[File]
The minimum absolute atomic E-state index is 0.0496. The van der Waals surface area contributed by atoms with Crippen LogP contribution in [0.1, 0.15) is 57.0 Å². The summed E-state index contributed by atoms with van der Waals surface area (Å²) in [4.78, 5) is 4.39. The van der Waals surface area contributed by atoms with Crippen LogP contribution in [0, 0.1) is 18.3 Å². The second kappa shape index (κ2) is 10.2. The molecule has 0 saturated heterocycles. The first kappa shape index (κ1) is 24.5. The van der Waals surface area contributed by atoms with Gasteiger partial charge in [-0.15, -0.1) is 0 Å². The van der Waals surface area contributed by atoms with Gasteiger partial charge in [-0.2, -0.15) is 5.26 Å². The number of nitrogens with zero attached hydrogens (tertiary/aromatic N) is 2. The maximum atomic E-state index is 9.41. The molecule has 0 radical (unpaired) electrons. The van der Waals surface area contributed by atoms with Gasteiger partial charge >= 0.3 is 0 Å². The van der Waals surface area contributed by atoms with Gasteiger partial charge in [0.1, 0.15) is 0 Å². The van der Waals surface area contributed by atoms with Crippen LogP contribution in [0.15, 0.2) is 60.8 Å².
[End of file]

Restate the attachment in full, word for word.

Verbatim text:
The minimum absolute atomic E-state index is 0.0496. The van der Waals surface area contributed by atoms with Crippen LogP contribution in [0.1, 0.15) is 57.0 Å². The summed E-state index contributed by atoms with van der Waals surface area (Å²) in [4.78, 5) is 4.39. The van der Waals surface area contributed by atoms with Crippen LogP contribution in [0, 0.1) is 18.3 Å². The second kappa shape index (κ2) is 10.2. The molecule has 0 saturated heterocycles. The first kappa shape index (κ1) is 24.5. The van der Waals surface area contributed by atoms with Gasteiger partial charge in [-0.15, -0.1) is 0 Å². The van der Waals surface area contributed by atoms with Gasteiger partial charge in [-0.2, -0.15) is 5.26 Å². The number of nitrogens with zero attached hydrogens (tertiary/aromatic N) is 2. The maximum atomic E-state index is 9.41. The molecule has 0 radical (unpaired) electrons. The van der Waals surface area contributed by atoms with Gasteiger partial charge >= 0.3 is 0 Å². The van der Waals surface area contributed by atoms with Gasteiger partial charge in [0.1, 0.15) is 0 Å². The van der Waals surface area contributed by atoms with Crippen LogP contribution in [0.15, 0.2) is 60.8 Å².